Opticians fit eyeglasses and contact lenses, following prescriptions written by ophthalmologists or optometrists. Opticians look at written prescriptions to decide which type of lenses will work the best. They recommend eyeglass frames, lenses and lens coatings after considering the prescription and the customer's occupation, habits and facial features. Dispensing opticians measure clients' eyes, including the distance between the center of the pupils (pupillary distance) and the distance between the eye surface and the lens (vertex distance). For customers without prescriptions, dispensing opticians may use a lensometer - an instrument that looks much like a microscope - to record the present eyeglass prescription, this is called "neutralizing" a lens. They also may obtain a customer's previous record, or verify a prescription with the examining optometrist or ophthalmologist.
Dispensing opticians prepare work orders that give ophthalmic laboratory technicians information needed to grind and insert lenses into a frame. The work order includes lens prescriptions and information on lens size, material, color, and style. Some dispensing opticians grind and insert lenses themselves. After the lenses are made, dispensing opticians make sure the lenses have been made correctly. Then they may reshape or bend the frame, by hand or using special tools, so that the eyeglasses fit the customer properly and comfortably. Some also fix, adjust, and repair broken frames. They teach clients about how to adjust to their new prescription and how to wear and care for their new eyeglasses.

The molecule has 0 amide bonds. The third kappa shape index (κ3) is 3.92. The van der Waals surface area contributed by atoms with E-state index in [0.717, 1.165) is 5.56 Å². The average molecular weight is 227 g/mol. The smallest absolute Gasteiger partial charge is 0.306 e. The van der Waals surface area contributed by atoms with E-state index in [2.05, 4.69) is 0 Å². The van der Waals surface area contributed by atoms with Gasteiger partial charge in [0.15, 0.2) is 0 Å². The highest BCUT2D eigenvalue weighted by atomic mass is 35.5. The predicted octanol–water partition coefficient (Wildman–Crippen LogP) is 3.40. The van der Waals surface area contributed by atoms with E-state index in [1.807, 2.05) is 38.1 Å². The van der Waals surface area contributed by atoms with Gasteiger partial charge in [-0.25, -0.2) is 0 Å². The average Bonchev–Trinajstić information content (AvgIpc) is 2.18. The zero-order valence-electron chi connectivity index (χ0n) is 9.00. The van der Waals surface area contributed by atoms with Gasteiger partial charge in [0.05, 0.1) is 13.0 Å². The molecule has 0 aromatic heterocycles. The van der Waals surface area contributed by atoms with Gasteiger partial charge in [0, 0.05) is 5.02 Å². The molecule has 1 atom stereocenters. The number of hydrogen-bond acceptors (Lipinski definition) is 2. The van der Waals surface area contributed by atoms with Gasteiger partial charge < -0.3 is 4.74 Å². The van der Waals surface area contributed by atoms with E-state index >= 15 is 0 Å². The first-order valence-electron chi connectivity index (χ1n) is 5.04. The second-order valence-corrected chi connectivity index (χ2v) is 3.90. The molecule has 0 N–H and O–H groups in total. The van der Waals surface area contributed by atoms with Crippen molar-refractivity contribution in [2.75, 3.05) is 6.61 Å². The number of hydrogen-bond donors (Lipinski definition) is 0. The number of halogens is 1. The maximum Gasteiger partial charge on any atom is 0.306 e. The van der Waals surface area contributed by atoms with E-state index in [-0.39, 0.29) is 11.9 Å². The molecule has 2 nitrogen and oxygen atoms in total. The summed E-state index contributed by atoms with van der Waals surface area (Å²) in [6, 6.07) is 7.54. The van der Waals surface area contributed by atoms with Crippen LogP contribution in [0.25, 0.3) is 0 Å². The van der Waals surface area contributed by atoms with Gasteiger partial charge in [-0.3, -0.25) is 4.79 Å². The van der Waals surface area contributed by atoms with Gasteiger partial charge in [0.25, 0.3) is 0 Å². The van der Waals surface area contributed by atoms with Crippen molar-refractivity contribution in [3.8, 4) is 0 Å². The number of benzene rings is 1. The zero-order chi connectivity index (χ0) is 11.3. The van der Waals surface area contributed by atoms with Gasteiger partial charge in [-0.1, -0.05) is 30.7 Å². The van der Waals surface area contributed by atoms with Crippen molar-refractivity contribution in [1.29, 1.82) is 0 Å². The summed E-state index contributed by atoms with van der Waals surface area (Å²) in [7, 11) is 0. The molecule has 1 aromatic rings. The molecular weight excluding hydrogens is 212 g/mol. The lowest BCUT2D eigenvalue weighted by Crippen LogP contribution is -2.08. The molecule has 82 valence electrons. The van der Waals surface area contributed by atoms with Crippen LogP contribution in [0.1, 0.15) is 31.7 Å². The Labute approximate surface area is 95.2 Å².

Optometry involves assessing, diagnosing and treating eye and visual problems. In Zambia Optometrists usually work in hospitals, health centres, field clinics and private practices.
Work activities of opticians include:
Some of the products offered by opticians in Zambia include: